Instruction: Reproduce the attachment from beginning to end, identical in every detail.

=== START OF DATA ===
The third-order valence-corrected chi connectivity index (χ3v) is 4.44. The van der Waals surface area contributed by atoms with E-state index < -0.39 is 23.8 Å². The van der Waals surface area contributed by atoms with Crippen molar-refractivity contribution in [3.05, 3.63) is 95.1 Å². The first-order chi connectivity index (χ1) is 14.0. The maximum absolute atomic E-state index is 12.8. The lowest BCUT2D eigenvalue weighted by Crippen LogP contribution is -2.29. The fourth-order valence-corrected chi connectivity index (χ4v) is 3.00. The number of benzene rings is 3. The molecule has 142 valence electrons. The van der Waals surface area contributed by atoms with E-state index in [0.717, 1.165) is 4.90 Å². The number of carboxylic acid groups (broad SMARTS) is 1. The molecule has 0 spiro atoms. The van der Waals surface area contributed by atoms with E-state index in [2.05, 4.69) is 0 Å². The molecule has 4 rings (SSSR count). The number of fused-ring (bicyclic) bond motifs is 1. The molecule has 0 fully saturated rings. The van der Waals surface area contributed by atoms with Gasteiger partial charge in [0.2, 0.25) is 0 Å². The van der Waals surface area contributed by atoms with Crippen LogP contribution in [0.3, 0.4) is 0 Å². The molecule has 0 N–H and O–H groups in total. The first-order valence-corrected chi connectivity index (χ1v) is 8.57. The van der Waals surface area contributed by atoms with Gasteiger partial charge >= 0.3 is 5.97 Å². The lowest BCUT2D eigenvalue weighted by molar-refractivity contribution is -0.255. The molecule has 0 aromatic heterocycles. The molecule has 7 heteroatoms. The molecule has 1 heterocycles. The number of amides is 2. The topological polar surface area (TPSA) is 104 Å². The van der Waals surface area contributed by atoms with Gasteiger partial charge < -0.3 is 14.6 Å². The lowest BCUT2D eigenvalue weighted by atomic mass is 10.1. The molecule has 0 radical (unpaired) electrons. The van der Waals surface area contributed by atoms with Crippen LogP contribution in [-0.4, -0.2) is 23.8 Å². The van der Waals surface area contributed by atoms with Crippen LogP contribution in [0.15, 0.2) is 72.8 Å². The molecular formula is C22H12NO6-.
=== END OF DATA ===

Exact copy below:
The third-order valence-corrected chi connectivity index (χ3v) is 4.44. The van der Waals surface area contributed by atoms with E-state index < -0.39 is 23.8 Å². The van der Waals surface area contributed by atoms with Crippen molar-refractivity contribution in [3.05, 3.63) is 95.1 Å². The first-order chi connectivity index (χ1) is 14.0. The maximum absolute atomic E-state index is 12.8. The lowest BCUT2D eigenvalue weighted by Crippen LogP contribution is -2.29. The fourth-order valence-corrected chi connectivity index (χ4v) is 3.00. The number of benzene rings is 3. The molecule has 142 valence electrons. The van der Waals surface area contributed by atoms with E-state index in [0.717, 1.165) is 4.90 Å². The number of carboxylic acid groups (broad SMARTS) is 1. The molecule has 0 spiro atoms. The van der Waals surface area contributed by atoms with E-state index in [2.05, 4.69) is 0 Å². The molecule has 4 rings (SSSR count). The number of fused-ring (bicyclic) bond motifs is 1. The molecule has 0 fully saturated rings. The van der Waals surface area contributed by atoms with Gasteiger partial charge in [0.2, 0.25) is 0 Å². The van der Waals surface area contributed by atoms with Crippen LogP contribution in [0.3, 0.4) is 0 Å². The molecule has 0 N–H and O–H groups in total. The first-order valence-corrected chi connectivity index (χ1v) is 8.57. The van der Waals surface area contributed by atoms with Gasteiger partial charge >= 0.3 is 5.97 Å². The lowest BCUT2D eigenvalue weighted by molar-refractivity contribution is -0.255. The molecule has 0 aromatic heterocycles. The molecule has 7 heteroatoms. The molecule has 1 heterocycles. The number of amides is 2. The topological polar surface area (TPSA) is 104 Å². The van der Waals surface area contributed by atoms with Gasteiger partial charge < -0.3 is 14.6 Å². The lowest BCUT2D eigenvalue weighted by atomic mass is 10.1. The molecule has 0 radical (unpaired) electrons. The van der Waals surface area contributed by atoms with Crippen LogP contribution in [-0.4, -0.2) is 23.8 Å². The van der Waals surface area contributed by atoms with Crippen LogP contribution in [0.15, 0.2) is 72.8 Å². The molecular formula is C22H12NO6-.